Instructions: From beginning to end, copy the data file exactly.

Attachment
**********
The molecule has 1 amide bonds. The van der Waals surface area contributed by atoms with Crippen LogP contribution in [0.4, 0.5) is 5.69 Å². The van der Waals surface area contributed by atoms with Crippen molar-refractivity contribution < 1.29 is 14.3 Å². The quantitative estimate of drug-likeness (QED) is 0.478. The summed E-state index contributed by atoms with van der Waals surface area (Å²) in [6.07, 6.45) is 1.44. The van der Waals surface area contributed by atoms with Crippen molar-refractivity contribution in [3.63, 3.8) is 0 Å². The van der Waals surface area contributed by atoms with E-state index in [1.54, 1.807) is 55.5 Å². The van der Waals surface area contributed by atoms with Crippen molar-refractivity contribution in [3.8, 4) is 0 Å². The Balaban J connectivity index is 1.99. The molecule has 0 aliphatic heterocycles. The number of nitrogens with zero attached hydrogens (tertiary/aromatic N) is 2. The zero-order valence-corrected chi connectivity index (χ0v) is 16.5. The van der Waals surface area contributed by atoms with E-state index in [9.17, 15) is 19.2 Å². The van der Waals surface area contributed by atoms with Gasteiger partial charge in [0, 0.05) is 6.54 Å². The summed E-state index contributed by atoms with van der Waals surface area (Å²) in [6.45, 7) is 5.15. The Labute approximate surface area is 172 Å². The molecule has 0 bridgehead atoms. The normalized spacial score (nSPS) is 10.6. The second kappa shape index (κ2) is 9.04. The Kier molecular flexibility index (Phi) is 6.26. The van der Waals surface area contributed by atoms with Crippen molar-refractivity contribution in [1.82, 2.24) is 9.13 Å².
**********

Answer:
The molecule has 1 amide bonds. The van der Waals surface area contributed by atoms with Crippen LogP contribution in [0.4, 0.5) is 5.69 Å². The van der Waals surface area contributed by atoms with Crippen molar-refractivity contribution < 1.29 is 14.3 Å². The quantitative estimate of drug-likeness (QED) is 0.478. The summed E-state index contributed by atoms with van der Waals surface area (Å²) in [6.07, 6.45) is 1.44. The van der Waals surface area contributed by atoms with Crippen molar-refractivity contribution in [3.63, 3.8) is 0 Å². The van der Waals surface area contributed by atoms with E-state index in [1.54, 1.807) is 55.5 Å². The van der Waals surface area contributed by atoms with Crippen molar-refractivity contribution in [3.8, 4) is 0 Å². The Balaban J connectivity index is 1.99. The molecule has 0 aliphatic heterocycles. The number of nitrogens with zero attached hydrogens (tertiary/aromatic N) is 2. The zero-order valence-corrected chi connectivity index (χ0v) is 16.5. The van der Waals surface area contributed by atoms with E-state index in [9.17, 15) is 19.2 Å². The van der Waals surface area contributed by atoms with Gasteiger partial charge in [0, 0.05) is 6.54 Å². The summed E-state index contributed by atoms with van der Waals surface area (Å²) in [6.45, 7) is 5.15. The Labute approximate surface area is 172 Å². The molecule has 0 bridgehead atoms. The normalized spacial score (nSPS) is 10.6. The second kappa shape index (κ2) is 9.04. The Kier molecular flexibility index (Phi) is 6.26. The van der Waals surface area contributed by atoms with Crippen molar-refractivity contribution in [1.82, 2.24) is 9.13 Å².